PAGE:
Updated: Sep 3, 2021
It has always been a fact that teenagers and young adults historically struggle with how to connect their present lives with their future aspirations. This can be for many reasons; a lot going on in their lives, a lack of confidence, little experience in setting their own goals, not being in tune with their strengths, interests, and motivations, feeling they have too little choice, or the opposite — feeling overwhelmed by too many options. Hence why family support during these key decision years is so important. Family support is being there to help decipher the next steps and being supportive of change- not feeling accountable for offering answers.
Yesterday, they were out socializing with friends, choosing between pizza and pasta, or figuring out which film to watch. Suddenly, they are faced with decisions about formal examinations, and which qualifications or universities to choose, potentially setting them down a path that can have an irreversible impact on the rest of their life. All while dealing with the pressures and raw emotions of being a teenager. Even as adults, an overwhelming number of us stumble through life as receivers of our destiny rather than shapers of our own paths.
Through my coaching work with young adults, I see first-hand the incredible value that the right kind of family support can have in opening up choices for teenagers.
Family support, and appropriate mentoring and coaching from a place of care, can help young adults find the inner confidence to approach these issues with calm and clarity. This can support their teenager while they are searching for an understanding of what purpose and values their vision is trying to fulfill. These are the years where young adults are finding their true selves; discovering who they want to be and how they want to show up in the world. Our role as parents, career coaches, and mentors is to provide a safe, explorative environment and the tools to facilitate that journey while allowing them to walk their own path.
Top 4 Tips to Finding Your Family Support Balance:
1. Build Connectedness and Communication
‘The most important thing in communication is hearing what isn’t said.’
- Peter Drucker
Engagement is important. Only when we are engaged will we know how our teens are feeling and how to keep the environment at home healthy and supportive. With every year of teenage life, a new relationship dynamic is forming, and this can leave parents in the trap of ‘demanding’ information or preferred behaviours from their teenager, instead of listening more to what they need as they try to figure out who they are and develop the foundations of the adult they want to be.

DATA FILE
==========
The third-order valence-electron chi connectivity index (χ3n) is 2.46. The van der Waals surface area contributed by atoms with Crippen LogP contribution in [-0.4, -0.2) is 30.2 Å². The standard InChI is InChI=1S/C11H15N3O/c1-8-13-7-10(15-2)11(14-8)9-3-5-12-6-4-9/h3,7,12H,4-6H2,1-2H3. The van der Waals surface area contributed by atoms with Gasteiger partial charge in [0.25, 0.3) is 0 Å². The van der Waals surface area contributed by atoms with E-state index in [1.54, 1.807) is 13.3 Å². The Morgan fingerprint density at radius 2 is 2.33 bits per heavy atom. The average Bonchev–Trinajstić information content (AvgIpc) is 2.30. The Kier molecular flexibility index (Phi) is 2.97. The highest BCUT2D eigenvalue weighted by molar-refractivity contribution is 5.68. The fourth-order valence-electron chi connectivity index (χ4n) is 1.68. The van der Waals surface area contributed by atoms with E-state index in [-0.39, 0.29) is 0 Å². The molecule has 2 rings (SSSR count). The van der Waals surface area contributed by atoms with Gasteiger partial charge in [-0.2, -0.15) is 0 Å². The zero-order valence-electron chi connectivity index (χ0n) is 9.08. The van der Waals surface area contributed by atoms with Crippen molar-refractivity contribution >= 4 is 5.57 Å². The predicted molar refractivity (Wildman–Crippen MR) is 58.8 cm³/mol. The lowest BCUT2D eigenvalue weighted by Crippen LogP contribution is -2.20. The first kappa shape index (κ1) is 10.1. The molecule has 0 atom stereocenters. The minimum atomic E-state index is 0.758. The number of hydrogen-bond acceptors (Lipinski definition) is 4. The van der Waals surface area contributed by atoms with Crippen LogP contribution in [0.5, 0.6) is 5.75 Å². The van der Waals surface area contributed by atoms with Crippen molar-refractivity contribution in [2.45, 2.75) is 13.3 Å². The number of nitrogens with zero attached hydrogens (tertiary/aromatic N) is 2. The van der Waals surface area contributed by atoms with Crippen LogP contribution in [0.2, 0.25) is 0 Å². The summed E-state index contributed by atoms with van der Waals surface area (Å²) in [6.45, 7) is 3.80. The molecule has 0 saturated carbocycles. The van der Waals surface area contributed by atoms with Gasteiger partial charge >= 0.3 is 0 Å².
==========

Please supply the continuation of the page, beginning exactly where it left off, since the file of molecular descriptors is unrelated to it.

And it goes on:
Spending time together is a great opportunity to reduce stress and increase connectedness. Engagement isn’t hard to achieve- whether it is eating meals as a family, organizing a movie night, or finding a form of exercise or sport you all love. It takes time to achieve, yet the benefits are well worth the efforts.
Honest and respectful communication is key to encouraging and supporting exploration. Being a little extra careful and cautious when reacting to words and scenarios that might come up will go a long way to ensuring that your teen doesn’t feel isolated:
Keep the communication lines open
Pick your battles
Avoid the lecture
Make time to spend together that is purely about fun and relaxation
Be the calm one
Deep engagement through increased connectedness, communication, and togetherness help to reduce negativity from the home environment and keep that all-important open and honest discussion and debate about choices and possibilities going. Only when your teenager feels safe to explore with you, without fear of reprisal and disappointment, will you be able to really help the journey.
2. Identify their Strengths and Motivations to Help Build Confidence
‘My husband and I didn’t know how to help our daughter, and she was feeling so lost career wise. She now has so much more confidence in herself and her own potential!”
- Mother of 17-year-old Diya (The Bedrock Program participant)
When young people are able to recognize in themselves the deeper motivations and values that drive their true intentions, they find the will to move forward with defining real options to explore. Only when there is real empathy towards themselves, can young people begin to put their motivations and values ahead of their thoughts and feel worthy enough to focus on what they truly want, need, and desire from a successful future.